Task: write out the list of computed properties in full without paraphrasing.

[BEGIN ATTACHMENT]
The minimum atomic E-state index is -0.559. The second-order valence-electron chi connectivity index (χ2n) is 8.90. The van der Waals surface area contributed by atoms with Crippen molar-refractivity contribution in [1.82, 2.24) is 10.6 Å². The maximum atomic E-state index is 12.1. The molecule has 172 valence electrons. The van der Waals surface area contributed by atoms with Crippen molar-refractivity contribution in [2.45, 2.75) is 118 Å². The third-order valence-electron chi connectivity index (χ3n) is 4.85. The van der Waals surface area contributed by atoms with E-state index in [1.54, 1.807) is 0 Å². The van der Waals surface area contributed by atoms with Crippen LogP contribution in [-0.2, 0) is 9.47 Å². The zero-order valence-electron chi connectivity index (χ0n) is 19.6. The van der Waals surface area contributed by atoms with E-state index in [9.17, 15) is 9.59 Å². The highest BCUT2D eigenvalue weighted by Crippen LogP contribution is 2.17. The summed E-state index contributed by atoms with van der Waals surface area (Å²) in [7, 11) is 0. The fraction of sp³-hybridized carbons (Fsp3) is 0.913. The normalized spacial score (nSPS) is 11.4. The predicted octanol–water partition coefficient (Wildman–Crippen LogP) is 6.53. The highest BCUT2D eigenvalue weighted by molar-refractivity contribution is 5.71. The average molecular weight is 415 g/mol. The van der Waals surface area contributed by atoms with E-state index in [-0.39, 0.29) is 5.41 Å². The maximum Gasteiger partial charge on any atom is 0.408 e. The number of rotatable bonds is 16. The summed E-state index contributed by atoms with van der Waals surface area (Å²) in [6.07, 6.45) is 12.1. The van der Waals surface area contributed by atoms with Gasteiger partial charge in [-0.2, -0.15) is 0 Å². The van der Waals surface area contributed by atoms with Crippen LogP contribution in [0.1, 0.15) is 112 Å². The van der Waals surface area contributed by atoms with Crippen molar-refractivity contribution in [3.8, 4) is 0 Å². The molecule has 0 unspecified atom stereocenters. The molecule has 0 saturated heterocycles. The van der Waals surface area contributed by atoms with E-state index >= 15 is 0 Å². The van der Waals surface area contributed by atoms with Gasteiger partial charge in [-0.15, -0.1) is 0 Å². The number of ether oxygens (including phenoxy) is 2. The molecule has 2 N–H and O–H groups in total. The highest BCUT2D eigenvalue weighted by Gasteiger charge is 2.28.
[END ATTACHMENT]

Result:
The minimum atomic E-state index is -0.559. The second-order valence-electron chi connectivity index (χ2n) is 8.90. The van der Waals surface area contributed by atoms with Crippen molar-refractivity contribution in [1.82, 2.24) is 10.6 Å². The maximum atomic E-state index is 12.1. The molecule has 172 valence electrons. The van der Waals surface area contributed by atoms with Crippen molar-refractivity contribution in [2.45, 2.75) is 118 Å². The third-order valence-electron chi connectivity index (χ3n) is 4.85. The van der Waals surface area contributed by atoms with E-state index in [1.54, 1.807) is 0 Å². The van der Waals surface area contributed by atoms with Crippen LogP contribution in [-0.2, 0) is 9.47 Å². The zero-order valence-electron chi connectivity index (χ0n) is 19.6. The van der Waals surface area contributed by atoms with E-state index in [9.17, 15) is 9.59 Å². The highest BCUT2D eigenvalue weighted by Crippen LogP contribution is 2.17. The summed E-state index contributed by atoms with van der Waals surface area (Å²) in [7, 11) is 0. The fraction of sp³-hybridized carbons (Fsp3) is 0.913. The normalized spacial score (nSPS) is 11.4. The predicted octanol–water partition coefficient (Wildman–Crippen LogP) is 6.53. The highest BCUT2D eigenvalue weighted by molar-refractivity contribution is 5.71. The average molecular weight is 415 g/mol. The van der Waals surface area contributed by atoms with E-state index in [-0.39, 0.29) is 5.41 Å². The maximum Gasteiger partial charge on any atom is 0.408 e. The number of rotatable bonds is 16. The summed E-state index contributed by atoms with van der Waals surface area (Å²) in [6.07, 6.45) is 12.1. The van der Waals surface area contributed by atoms with Gasteiger partial charge in [-0.2, -0.15) is 0 Å². The van der Waals surface area contributed by atoms with Crippen LogP contribution in [0.1, 0.15) is 112 Å². The van der Waals surface area contributed by atoms with Crippen molar-refractivity contribution in [3.8, 4) is 0 Å². The molecule has 0 unspecified atom stereocenters. The molecule has 0 saturated heterocycles. The van der Waals surface area contributed by atoms with E-state index >= 15 is 0 Å². The van der Waals surface area contributed by atoms with Gasteiger partial charge in [-0.15, -0.1) is 0 Å². The number of ether oxygens (including phenoxy) is 2. The molecule has 2 N–H and O–H groups in total. The highest BCUT2D eigenvalue weighted by Gasteiger charge is 2.28.